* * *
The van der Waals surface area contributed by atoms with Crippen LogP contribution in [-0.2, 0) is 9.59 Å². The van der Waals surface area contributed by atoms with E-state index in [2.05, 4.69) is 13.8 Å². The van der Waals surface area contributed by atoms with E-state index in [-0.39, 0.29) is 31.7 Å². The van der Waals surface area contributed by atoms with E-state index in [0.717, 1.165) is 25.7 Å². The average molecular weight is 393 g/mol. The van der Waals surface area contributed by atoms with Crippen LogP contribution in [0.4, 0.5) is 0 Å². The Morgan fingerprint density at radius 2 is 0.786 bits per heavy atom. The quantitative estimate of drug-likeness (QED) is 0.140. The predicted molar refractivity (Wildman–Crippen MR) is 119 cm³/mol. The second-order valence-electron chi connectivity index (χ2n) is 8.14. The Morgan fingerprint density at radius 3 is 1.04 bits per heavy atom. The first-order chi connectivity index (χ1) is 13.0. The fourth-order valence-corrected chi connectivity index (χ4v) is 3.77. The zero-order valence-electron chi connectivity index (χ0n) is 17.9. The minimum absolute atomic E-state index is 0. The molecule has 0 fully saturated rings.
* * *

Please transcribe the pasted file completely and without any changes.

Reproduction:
The van der Waals surface area contributed by atoms with Crippen LogP contribution in [-0.2, 0) is 9.59 Å². The van der Waals surface area contributed by atoms with E-state index in [2.05, 4.69) is 13.8 Å². The van der Waals surface area contributed by atoms with E-state index in [-0.39, 0.29) is 31.7 Å². The van der Waals surface area contributed by atoms with E-state index in [0.717, 1.165) is 25.7 Å². The average molecular weight is 393 g/mol. The van der Waals surface area contributed by atoms with Crippen LogP contribution in [0.4, 0.5) is 0 Å². The Morgan fingerprint density at radius 2 is 0.786 bits per heavy atom. The quantitative estimate of drug-likeness (QED) is 0.140. The predicted molar refractivity (Wildman–Crippen MR) is 119 cm³/mol. The second-order valence-electron chi connectivity index (χ2n) is 8.14. The Morgan fingerprint density at radius 3 is 1.04 bits per heavy atom. The first-order chi connectivity index (χ1) is 13.0. The fourth-order valence-corrected chi connectivity index (χ4v) is 3.77. The zero-order valence-electron chi connectivity index (χ0n) is 17.9. The minimum absolute atomic E-state index is 0. The molecule has 0 fully saturated rings.